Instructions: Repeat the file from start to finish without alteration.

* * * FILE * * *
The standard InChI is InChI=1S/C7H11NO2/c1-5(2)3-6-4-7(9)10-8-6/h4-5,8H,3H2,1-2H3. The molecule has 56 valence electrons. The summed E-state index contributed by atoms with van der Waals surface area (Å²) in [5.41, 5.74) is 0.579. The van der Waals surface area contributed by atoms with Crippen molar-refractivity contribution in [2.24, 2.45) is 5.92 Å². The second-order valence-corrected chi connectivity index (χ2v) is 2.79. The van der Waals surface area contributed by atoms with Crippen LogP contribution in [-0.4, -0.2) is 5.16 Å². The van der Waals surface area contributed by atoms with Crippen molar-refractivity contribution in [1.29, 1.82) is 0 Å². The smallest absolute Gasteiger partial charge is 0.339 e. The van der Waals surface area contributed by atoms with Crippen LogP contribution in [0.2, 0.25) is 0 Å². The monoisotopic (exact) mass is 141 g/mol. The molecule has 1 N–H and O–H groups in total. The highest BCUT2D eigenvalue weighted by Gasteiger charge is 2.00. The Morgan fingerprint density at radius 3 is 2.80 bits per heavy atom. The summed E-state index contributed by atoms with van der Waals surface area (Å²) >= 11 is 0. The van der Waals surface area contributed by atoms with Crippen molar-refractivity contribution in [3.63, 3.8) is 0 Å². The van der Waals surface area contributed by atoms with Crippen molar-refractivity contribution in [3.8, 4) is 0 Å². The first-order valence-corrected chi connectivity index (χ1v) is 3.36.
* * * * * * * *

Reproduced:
The standard InChI is InChI=1S/C7H11NO2/c1-5(2)3-6-4-7(9)10-8-6/h4-5,8H,3H2,1-2H3. The molecule has 56 valence electrons. The summed E-state index contributed by atoms with van der Waals surface area (Å²) in [5.41, 5.74) is 0.579. The van der Waals surface area contributed by atoms with Crippen molar-refractivity contribution in [2.24, 2.45) is 5.92 Å². The second-order valence-corrected chi connectivity index (χ2v) is 2.79. The van der Waals surface area contributed by atoms with Crippen LogP contribution in [-0.4, -0.2) is 5.16 Å². The van der Waals surface area contributed by atoms with Crippen molar-refractivity contribution in [1.29, 1.82) is 0 Å². The smallest absolute Gasteiger partial charge is 0.339 e. The van der Waals surface area contributed by atoms with Crippen LogP contribution in [0.2, 0.25) is 0 Å². The monoisotopic (exact) mass is 141 g/mol. The molecule has 1 N–H and O–H groups in total. The highest BCUT2D eigenvalue weighted by Gasteiger charge is 2.00. The Morgan fingerprint density at radius 3 is 2.80 bits per heavy atom. The summed E-state index contributed by atoms with van der Waals surface area (Å²) >= 11 is 0. The van der Waals surface area contributed by atoms with Crippen molar-refractivity contribution in [3.63, 3.8) is 0 Å². The van der Waals surface area contributed by atoms with Crippen molar-refractivity contribution in [3.8, 4) is 0 Å². The first-order valence-corrected chi connectivity index (χ1v) is 3.36.